The great Notre Dame coach Lou Holtz famously said, “90% of people don’t care about your problems and the other 10% are glad you’ve got ‘em!”
It’s not that the 90% are all rude, it’s that they’re living in their own heads, it’s the only reality they know. The people you see walking around are fighting their own fights. Every morning they put on their armor–clothes and a smile–and face another day.
If you want to connect with someone the key is to listen, especially to their challenges. (It’s not easy, and it’s more cathartic to share your own problems, but resist it.) If you make a point to genuinely listen to others they will be amazed. That’s because no one listens to them. Their spouse and kids don’t, their boss doesn’t, politicians don’t, and even their friends tend to focus on what they’re going to say next instead of listening.
If you truly listen you will be remembered. Go listen to someone.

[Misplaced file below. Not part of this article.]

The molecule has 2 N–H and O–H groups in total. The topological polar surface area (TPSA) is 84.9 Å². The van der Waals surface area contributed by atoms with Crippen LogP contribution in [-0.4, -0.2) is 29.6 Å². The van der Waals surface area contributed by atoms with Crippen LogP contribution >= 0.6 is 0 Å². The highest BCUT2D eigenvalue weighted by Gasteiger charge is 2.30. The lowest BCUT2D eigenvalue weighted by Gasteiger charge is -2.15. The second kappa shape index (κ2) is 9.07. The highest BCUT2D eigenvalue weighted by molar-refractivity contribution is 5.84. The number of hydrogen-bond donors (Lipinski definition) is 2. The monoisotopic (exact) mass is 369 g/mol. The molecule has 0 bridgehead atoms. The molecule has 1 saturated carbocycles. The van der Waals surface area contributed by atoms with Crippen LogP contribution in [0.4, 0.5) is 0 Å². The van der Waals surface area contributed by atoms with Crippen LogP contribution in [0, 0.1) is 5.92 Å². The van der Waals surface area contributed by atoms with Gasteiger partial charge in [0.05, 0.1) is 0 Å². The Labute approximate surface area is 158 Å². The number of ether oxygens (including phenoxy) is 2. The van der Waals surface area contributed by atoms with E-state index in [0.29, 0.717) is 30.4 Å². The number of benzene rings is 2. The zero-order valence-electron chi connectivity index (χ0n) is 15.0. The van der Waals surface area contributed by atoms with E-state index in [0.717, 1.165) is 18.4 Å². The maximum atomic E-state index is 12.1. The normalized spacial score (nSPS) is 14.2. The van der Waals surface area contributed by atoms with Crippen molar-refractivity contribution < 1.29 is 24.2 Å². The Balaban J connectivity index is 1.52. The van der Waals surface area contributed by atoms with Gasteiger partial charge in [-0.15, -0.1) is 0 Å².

It was 99 degrees in the shade as I hailed a taxi to Oranjestad. The battered Aruban cab rolled up with a license plate that read, “One Happy Island.” The driver got out with a big smile on his face and introduced himself as “Calvin.” I looked at him. Calvin was wearing a gray suit—jacket, tie, everything— in a place so hot you could crack eggs on the car hood and make breakfast. I hopped in and it got even worse—no air conditioning. Calvin jumped in the driver’s seat, turned on the radio and began humming along.
I asked him how he managed to wear a suit in this heat, every day, with no AC. As Calvin negotiated a curve he replied, “Donald Trump is a businessman, and he wears a suit every day, right? Well I am a businessman too, so why should I not wear a suit?”
Why not, indeed?
Some people regard people in suits as well, “suits”, stiff and stuffy. Not Calvin. To him one’s attire signals their seriousness about their job. So whatever look suits you for business, wear it and project a message of confidence and purpose. For Calvin there is no summer casual, not even beneath the scorching Aruban sun.